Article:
By Grace Cardinal, Staff Writer
Chris Cody ‘07, the 2017 Manhattan College athletics hall of fame inductee, is revisiting his roots in baseball 15 years after his graduation from the program.
Cody started his journey with baseball at a young age. Former head coach Steve Trimper worked with him as an eighth-grader, recognizing his polished talents.
“I knew Chris when he was in eighth grade, actually. I used to run baseball camps up at Brewster High School and Chris was an attendee of one of my camps when I first moved there,” Trimper explained. “When he got to high school at Brewster High School, he was one of the better players even though he didn’t throw very hard at all. He just really knew how to pitch. Chris’s MO [modus operandi] is he didn’t ever throw the ball at 90 miles an hour like some of these guys do that are successful.”
Trimper went on to explain that with Cody’s pitching power alone, he wasn’t likely to get a Division I look. However, Cody’s ability to command the ball was what impressed him and ultimately landed him a recruitment.
“He knew how to be almost a professional pitcher as a high schooler. That’s why we ended up recruiting him. We wanted to get him on a team because I knew he’d be able to throw strikes. He certainly did that and beyond, and set every record that’s ever been, I believe, at Manhattan College, in his career,” Trimper said.
Cody, who was named to the MAAC’s 35th Anniversary All-Time team, holds program career records for wins (29), complete games (19) and strikeouts (295), according to Manhattan College’s Archives.
While Chris was described as having a quiet and funny personality, his coaches recognized a change in demeanor every time he stepped on the mound.
“When he stepped across the white line, he was a fierce competitor, one of the fiercest competitors there will ever be. His personality was completely Jekyll and Hyde. He had a quiet demeanor, fun and kind of jokey, and quiet and quirky with his jokes, and then he’d get on the mound, and he was an absolute tiger,” Trimper said.
Cody managed a tough upbringing. With both of his parents passing by the time he graduated college, he had to persevere through challenges that went far beyond baseball.
“I think his upbringing kind of helped him [on the mound]. Playing baseball is nothing compared to losing your mom, and the stressful moments of baseball are miniscule compared to that,” explained former assistant, and later head coach Kevin Leighton.
One of the biggest accomplishments Cody had was in his senior year at Manhattan, serving as the starting pitcher on the mound for the baseball team’s upset win against No. 6 Nebraska in the 2006 NCAA tournament.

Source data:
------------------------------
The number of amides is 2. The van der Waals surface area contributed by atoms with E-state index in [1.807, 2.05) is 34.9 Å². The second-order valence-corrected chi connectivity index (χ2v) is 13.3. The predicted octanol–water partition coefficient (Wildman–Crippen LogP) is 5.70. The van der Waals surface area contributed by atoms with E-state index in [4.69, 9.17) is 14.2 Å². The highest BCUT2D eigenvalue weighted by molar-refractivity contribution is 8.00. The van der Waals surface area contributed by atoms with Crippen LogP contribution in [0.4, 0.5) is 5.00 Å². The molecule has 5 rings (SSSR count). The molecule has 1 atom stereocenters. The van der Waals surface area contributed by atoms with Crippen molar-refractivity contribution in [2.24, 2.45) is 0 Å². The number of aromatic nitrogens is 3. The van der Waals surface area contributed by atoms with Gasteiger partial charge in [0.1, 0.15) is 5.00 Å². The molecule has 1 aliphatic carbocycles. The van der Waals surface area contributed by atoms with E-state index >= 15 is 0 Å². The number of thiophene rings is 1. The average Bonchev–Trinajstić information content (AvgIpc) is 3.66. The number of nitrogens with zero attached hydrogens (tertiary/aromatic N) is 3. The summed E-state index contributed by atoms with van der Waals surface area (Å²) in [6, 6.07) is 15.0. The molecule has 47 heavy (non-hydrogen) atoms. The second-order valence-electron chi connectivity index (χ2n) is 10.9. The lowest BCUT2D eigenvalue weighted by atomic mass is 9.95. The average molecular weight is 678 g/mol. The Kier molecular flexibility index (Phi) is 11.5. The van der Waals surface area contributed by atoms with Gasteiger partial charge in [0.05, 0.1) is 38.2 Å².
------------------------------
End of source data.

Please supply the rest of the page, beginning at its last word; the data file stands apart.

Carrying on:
“Manhattan was a four seed, and they knocked off the number one seed in a tournament which was Nebraska. Chris pitched that game and threw a complete game. He beat a pitcher by the name of Joba Chamberlain who went on to play for the Yankees for about 10 years in the major leagues after that year. I think that really put Manhattan College baseball on a national stage,” former coach Trimper said.
The win against Nebraska was a pivotal moment in Chris Cody’s career. After that game, he went on to be drafted in the eighth round by the Detroit Tigers, leading to a 12-year pro career. Afterwards, he went on to serve as assistant coach of the Jasper’s team for five years under head coach Mike Cole, and currently serves as Manhattan College’s director of players operations.
“I was the pitching coach/assistant coach for five years under Mike Cole, who was my assistant coach when I was a student athlete, so it was really awesome to come full circle and go back to where it all started,” Cody said. “As a coach for those five years, I learned a ton. I always knew that coaching would be a little different than playing. I underestimated what the difference would be for sure, but I learned a lot about myself, because as a player, you really only have to worry about yourself.”
In addition to his other major accomplishments, Cody was honored with an induction into the Manhattan College Athletics Hall of Fame in 2017.
“I was very, very, very proud of that,” Cody said of the induction. “I remember being a young kid on campus and looking up in Draddy and seeing all those names up there and just thinking that I didn’t see myself as a standout at all. When I came to Manhattan, I was just thrilled to be a part of that program. Being inducted a few years back was just icing on the cake on top of all the success we had as a member of those teams.”
Cody attributes much of his success to the right circumstances, teammates and setting. He believes Manhattan College Athletics taught him to put in the hard work, and how sweet the reward could be when you give something your all.
“It’s a unique place, Manhattan. I think you have to work a little harder to earn what you get,” Cody said. “I think that instills a lot of really good values and trends. When you’re being shaped from a kid when you step on campus to being an adult when you get off campus, I think the athletic department does a great job. It’s a great combination of setting you up for success and teaching you how to go out and get it yourself.”